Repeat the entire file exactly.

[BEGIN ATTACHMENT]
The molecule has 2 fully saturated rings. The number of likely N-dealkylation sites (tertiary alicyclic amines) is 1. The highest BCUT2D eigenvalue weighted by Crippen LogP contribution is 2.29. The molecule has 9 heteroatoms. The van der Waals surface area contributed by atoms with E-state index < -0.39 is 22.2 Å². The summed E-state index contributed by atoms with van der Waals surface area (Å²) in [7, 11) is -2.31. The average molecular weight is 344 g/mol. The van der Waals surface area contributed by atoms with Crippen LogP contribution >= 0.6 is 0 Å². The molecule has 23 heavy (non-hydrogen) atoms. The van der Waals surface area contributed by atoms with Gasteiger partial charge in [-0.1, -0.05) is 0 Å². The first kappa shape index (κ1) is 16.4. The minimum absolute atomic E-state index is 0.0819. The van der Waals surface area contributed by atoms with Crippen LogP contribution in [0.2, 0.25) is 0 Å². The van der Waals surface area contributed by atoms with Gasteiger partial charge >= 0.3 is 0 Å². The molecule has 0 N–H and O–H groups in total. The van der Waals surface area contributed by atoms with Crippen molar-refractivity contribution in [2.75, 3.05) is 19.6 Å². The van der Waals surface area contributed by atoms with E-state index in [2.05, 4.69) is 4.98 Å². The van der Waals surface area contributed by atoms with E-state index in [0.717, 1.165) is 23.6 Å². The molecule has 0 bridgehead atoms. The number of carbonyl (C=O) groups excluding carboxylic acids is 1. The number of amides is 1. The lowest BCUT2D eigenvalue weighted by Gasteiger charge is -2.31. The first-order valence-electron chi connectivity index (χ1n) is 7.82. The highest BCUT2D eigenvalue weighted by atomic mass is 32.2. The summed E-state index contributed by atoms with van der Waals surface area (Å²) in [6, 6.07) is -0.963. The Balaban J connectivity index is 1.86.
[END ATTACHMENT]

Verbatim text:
The molecule has 2 fully saturated rings. The number of likely N-dealkylation sites (tertiary alicyclic amines) is 1. The highest BCUT2D eigenvalue weighted by Crippen LogP contribution is 2.29. The molecule has 9 heteroatoms. The van der Waals surface area contributed by atoms with E-state index < -0.39 is 22.2 Å². The summed E-state index contributed by atoms with van der Waals surface area (Å²) in [7, 11) is -2.31. The average molecular weight is 344 g/mol. The van der Waals surface area contributed by atoms with Crippen LogP contribution >= 0.6 is 0 Å². The molecule has 23 heavy (non-hydrogen) atoms. The van der Waals surface area contributed by atoms with Gasteiger partial charge in [-0.1, -0.05) is 0 Å². The first kappa shape index (κ1) is 16.4. The minimum absolute atomic E-state index is 0.0819. The van der Waals surface area contributed by atoms with Crippen LogP contribution in [0.2, 0.25) is 0 Å². The van der Waals surface area contributed by atoms with Gasteiger partial charge >= 0.3 is 0 Å². The molecule has 0 N–H and O–H groups in total. The van der Waals surface area contributed by atoms with Crippen molar-refractivity contribution in [2.75, 3.05) is 19.6 Å². The van der Waals surface area contributed by atoms with E-state index in [2.05, 4.69) is 4.98 Å². The van der Waals surface area contributed by atoms with E-state index in [0.717, 1.165) is 23.6 Å². The molecule has 0 bridgehead atoms. The number of carbonyl (C=O) groups excluding carboxylic acids is 1. The number of amides is 1. The lowest BCUT2D eigenvalue weighted by Gasteiger charge is -2.31. The first-order valence-electron chi connectivity index (χ1n) is 7.82. The highest BCUT2D eigenvalue weighted by atomic mass is 32.2. The summed E-state index contributed by atoms with van der Waals surface area (Å²) in [6, 6.07) is -0.963. The Balaban J connectivity index is 1.86.